Hungary has adjusted well from a socialist economy to a market economy, though the older generation struggles a little more to go from a system that cared for their needs to one which they mostly look after themselves. Hungary is a country rich in history and Christian history as well. In the year 2000, they celebrated 1000 years since their conversion to Christianity. Originally Hungary was a Roman province in 8 AD, and there were Christian communities there as early as the 3rd century. The first Hungarian translation of the Bible was prepared in the 1430’s by Hussite preachers. Roman Catholicism came to Hungary and they helped administered schools and hospitals. Later came Reformed (Calvinist), Evangelical (Lutheran), Orthodox, and Unitarian (first created in the 1850’s in Transylvania).
Around the year 1000, Vajik became the first King of Hungary after defeating his pagan opponent, and was baptised (pictured in the famous painting above) and assumed the name Stephen after his baptism. Around this time, missionaries also came from several different areas to Hungary. One of King Stephen’s first laws was that everyone should go to church. His second law was that every ten villages together should build a church.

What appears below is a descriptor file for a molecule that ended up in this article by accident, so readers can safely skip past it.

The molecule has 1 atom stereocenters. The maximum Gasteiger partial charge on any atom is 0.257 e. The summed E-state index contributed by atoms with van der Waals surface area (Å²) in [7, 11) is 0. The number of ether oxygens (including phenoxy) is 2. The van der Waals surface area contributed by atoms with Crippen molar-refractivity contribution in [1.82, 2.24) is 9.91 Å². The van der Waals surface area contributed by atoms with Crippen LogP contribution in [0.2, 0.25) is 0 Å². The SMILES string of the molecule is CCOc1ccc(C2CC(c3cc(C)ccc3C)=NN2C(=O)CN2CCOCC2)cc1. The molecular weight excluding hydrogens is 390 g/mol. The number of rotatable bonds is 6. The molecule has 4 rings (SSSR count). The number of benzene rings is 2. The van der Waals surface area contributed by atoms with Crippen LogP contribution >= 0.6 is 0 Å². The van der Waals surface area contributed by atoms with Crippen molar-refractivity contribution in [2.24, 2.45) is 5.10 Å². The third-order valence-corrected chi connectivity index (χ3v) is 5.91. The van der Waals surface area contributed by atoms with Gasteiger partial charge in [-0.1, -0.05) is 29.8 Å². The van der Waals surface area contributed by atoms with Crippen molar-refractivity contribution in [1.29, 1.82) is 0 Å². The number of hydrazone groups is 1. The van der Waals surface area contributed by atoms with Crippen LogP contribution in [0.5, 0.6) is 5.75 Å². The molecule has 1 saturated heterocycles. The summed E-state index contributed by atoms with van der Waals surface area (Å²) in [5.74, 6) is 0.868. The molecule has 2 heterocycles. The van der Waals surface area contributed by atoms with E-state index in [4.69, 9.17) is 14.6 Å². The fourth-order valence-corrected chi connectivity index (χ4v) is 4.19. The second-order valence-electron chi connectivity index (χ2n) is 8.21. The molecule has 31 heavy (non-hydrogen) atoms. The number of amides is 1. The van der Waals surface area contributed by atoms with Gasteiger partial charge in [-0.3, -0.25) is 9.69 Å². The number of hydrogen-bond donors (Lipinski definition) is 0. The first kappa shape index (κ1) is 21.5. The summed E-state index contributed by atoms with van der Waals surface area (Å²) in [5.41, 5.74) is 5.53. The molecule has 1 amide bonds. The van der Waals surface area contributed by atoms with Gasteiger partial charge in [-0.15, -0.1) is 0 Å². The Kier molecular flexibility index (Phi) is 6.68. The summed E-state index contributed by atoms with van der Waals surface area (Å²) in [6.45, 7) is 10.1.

Hungary has contributed significantly to the arts, sciences, and literature over the ages, from middle ages, reformation, papal history, enlightenment, and the Austro-Hungarian empire. In 1949, Hungary became communist, modeled after Stalin in the Soviet Union. Religious instruction was abolished, monasteries were dissolved and almost 4,000 monks and nuns were deported, imprisoned or tortured. Fifty years later, communism disappeared, and the government passed the Law of Freedom of Conscience and Religion which established the freedom of religion as a basic human right and that church activities were useful to society.
May Hungary continue to acknowledge their Christian importance in the world and keep their freedom of religion.